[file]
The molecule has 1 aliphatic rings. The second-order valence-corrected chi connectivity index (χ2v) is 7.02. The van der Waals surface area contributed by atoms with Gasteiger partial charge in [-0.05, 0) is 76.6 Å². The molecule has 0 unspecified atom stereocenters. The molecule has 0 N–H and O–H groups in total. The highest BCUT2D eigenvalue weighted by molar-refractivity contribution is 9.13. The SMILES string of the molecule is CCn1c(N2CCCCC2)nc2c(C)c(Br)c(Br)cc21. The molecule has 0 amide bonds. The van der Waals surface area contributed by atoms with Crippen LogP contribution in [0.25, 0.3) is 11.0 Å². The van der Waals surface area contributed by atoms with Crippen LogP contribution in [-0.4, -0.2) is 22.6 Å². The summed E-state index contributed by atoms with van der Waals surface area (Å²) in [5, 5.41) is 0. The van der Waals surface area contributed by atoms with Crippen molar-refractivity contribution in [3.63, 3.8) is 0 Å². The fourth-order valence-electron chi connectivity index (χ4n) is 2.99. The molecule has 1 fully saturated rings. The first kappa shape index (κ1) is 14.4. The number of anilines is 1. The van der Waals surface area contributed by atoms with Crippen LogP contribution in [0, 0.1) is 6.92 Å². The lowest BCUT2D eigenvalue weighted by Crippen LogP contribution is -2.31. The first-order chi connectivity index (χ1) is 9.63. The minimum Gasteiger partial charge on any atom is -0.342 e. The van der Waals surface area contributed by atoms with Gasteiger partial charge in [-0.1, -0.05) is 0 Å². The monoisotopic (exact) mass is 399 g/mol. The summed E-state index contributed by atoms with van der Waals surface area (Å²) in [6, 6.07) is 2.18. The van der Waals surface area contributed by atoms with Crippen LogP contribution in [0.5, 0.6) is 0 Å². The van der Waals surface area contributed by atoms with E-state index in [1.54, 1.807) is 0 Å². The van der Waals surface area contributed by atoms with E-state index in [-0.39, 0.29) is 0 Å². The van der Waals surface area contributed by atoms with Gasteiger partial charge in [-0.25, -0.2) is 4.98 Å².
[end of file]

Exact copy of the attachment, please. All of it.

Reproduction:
The molecule has 1 aliphatic rings. The second-order valence-corrected chi connectivity index (χ2v) is 7.02. The van der Waals surface area contributed by atoms with Gasteiger partial charge in [-0.05, 0) is 76.6 Å². The molecule has 0 unspecified atom stereocenters. The molecule has 0 N–H and O–H groups in total. The highest BCUT2D eigenvalue weighted by molar-refractivity contribution is 9.13. The SMILES string of the molecule is CCn1c(N2CCCCC2)nc2c(C)c(Br)c(Br)cc21. The molecule has 0 amide bonds. The van der Waals surface area contributed by atoms with Crippen LogP contribution in [0.25, 0.3) is 11.0 Å². The van der Waals surface area contributed by atoms with Crippen LogP contribution in [-0.4, -0.2) is 22.6 Å². The summed E-state index contributed by atoms with van der Waals surface area (Å²) in [5, 5.41) is 0. The van der Waals surface area contributed by atoms with Crippen molar-refractivity contribution in [3.63, 3.8) is 0 Å². The fourth-order valence-electron chi connectivity index (χ4n) is 2.99. The molecule has 1 fully saturated rings. The first kappa shape index (κ1) is 14.4. The number of anilines is 1. The van der Waals surface area contributed by atoms with Crippen LogP contribution in [0, 0.1) is 6.92 Å². The lowest BCUT2D eigenvalue weighted by Crippen LogP contribution is -2.31. The first-order chi connectivity index (χ1) is 9.63. The minimum Gasteiger partial charge on any atom is -0.342 e. The van der Waals surface area contributed by atoms with Gasteiger partial charge in [-0.1, -0.05) is 0 Å². The monoisotopic (exact) mass is 399 g/mol. The summed E-state index contributed by atoms with van der Waals surface area (Å²) in [6, 6.07) is 2.18. The van der Waals surface area contributed by atoms with Crippen LogP contribution in [0.5, 0.6) is 0 Å². The van der Waals surface area contributed by atoms with E-state index in [1.54, 1.807) is 0 Å². The van der Waals surface area contributed by atoms with E-state index in [-0.39, 0.29) is 0 Å². The van der Waals surface area contributed by atoms with Gasteiger partial charge in [-0.25, -0.2) is 4.98 Å².